In the video game industry, the fans are bombarded by two separate yet equally important groups: Saints, who bring with them only the purest form of joy, and Sinners, beings dedicated solely to evoking misery. These are their stories.
Friends, readers, and trolls, we have reached the end of the road. As of the end of this editorial, Saints & Sinners is nothing more than a beautiful soul laid to rest by its own creator. In its wake will come something fresh, new, and, if you ask politely enough, interesting, but I’m not going to make any crazy promises that I can’t back up. For now, let’s sit back, relax, and enjoy the last few moments of a column heading far off into the horizon.
Having just returned from a vacation, I’ve had a lot of time to think. Thinking, for me, can often end up being a terrible thing as it often sends me into bouts of unsolicited malcontent; this most recent bout was no different.
E3 2012 left a bad taste in my mouth not for a dearth of content or surprises but instead for the reaction to said dearth of content and surprises; rational thought seems to have been thrown out of the window in favor of quick, ill-conceived analysis. One of my goals as the writer behind Saints & Sinners was to avoid being absolute in my praise and criticism, an aim that I’d like to think was successful but was, in all likelihood, an idea thrown out the window often in favor of being cute and garnering a reaction out of Got Game’s readers. Today, though, I’d like to reset my path and take aim at what I believe to be the ultimate Sin of both the industry and of my own personal thought: sensationalism.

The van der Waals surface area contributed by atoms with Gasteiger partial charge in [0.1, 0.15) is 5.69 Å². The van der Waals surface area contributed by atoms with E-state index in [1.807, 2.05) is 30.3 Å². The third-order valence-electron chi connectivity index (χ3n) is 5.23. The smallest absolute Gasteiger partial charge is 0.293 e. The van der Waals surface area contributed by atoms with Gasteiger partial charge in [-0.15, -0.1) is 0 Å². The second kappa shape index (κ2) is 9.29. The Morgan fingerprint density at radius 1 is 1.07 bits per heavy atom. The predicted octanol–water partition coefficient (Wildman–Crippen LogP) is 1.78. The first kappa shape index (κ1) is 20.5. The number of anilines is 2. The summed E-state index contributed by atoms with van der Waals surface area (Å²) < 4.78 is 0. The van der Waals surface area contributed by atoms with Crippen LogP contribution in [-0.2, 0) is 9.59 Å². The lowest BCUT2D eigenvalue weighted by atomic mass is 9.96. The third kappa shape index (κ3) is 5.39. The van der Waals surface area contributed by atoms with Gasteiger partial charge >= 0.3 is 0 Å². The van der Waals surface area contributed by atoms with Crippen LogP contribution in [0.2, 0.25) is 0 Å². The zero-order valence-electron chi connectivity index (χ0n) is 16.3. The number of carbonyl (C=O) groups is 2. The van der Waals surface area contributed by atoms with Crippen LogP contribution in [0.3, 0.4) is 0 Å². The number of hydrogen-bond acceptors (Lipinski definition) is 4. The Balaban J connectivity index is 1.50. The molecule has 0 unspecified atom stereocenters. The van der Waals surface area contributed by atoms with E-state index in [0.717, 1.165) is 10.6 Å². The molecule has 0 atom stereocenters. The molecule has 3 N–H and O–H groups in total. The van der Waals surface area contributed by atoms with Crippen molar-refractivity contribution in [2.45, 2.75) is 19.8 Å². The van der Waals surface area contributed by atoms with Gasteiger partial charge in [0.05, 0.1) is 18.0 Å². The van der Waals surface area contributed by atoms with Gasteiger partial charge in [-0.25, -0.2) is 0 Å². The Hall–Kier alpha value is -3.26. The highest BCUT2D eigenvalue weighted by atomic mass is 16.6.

Though the conference ended with a literal bang in the form of virtual fireworks, Nintendo’s E3 presentation ended with a whimper. The Wii U, a console set to be launched later this year, was expected to blow open the doors of the Los Angeles Convention Center with a slew of content that could be found on no other platform. Instead, fans of the iconic publisher and general observers of the industry were treated to an hour-long lecture that amounted to little more than a new Mario game, a new Pikmin game, and a tech demo designed to showcase the potential of the system’s tablet-based controller. Needless to say, a mutual feeling of disappointment exuded both from the crowded convention and the mass of individuals observing it from the comfort of their homes.
Only a day earlier, Sony had taken the stage at the very same convention and committed a sin of their own: ignoring their newest platform, the PlayStation Vita. While fans were delighted by a massive unveiling of first-party titles that proved to be as unique as they were gorgeous, they were also disheartened to see such a potent piece of technology hit the proverbial back burner in favor of a console that has been around a few years short of a decade. Once again, disappointment hung heavy in the California air as what seemed like such a charming device was relegated to a mere afterthought by its own creators.